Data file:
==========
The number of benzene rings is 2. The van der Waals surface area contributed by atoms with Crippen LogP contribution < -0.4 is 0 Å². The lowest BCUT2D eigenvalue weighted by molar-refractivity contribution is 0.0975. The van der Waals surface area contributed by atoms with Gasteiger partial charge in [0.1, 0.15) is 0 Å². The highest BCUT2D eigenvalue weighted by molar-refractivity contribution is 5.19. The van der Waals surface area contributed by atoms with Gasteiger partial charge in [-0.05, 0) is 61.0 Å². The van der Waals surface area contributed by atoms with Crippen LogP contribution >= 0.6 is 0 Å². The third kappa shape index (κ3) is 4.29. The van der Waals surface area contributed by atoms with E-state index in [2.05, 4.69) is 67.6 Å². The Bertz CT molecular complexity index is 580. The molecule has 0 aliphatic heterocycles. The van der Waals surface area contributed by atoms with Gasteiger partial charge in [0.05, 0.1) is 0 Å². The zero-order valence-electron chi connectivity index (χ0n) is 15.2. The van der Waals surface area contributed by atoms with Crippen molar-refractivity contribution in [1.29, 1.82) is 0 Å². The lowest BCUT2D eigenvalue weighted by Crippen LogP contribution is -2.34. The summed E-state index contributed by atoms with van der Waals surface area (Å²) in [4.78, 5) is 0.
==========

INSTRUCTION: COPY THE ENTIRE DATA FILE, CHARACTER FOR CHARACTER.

The number of benzene rings is 2. The van der Waals surface area contributed by atoms with Crippen LogP contribution < -0.4 is 0 Å². The lowest BCUT2D eigenvalue weighted by molar-refractivity contribution is 0.0975. The van der Waals surface area contributed by atoms with Gasteiger partial charge in [0.1, 0.15) is 0 Å². The highest BCUT2D eigenvalue weighted by molar-refractivity contribution is 5.19. The van der Waals surface area contributed by atoms with Gasteiger partial charge in [-0.05, 0) is 61.0 Å². The van der Waals surface area contributed by atoms with Crippen LogP contribution >= 0.6 is 0 Å². The third kappa shape index (κ3) is 4.29. The van der Waals surface area contributed by atoms with E-state index in [2.05, 4.69) is 67.6 Å². The Bertz CT molecular complexity index is 580. The molecule has 0 aliphatic heterocycles. The van der Waals surface area contributed by atoms with Gasteiger partial charge in [0.05, 0.1) is 0 Å². The zero-order valence-electron chi connectivity index (χ0n) is 15.2. The van der Waals surface area contributed by atoms with Crippen molar-refractivity contribution in [1.29, 1.82) is 0 Å². The lowest BCUT2D eigenvalue weighted by Crippen LogP contribution is -2.34. The summed E-state index contributed by atoms with van der Waals surface area (Å²) in [4.78, 5) is 0.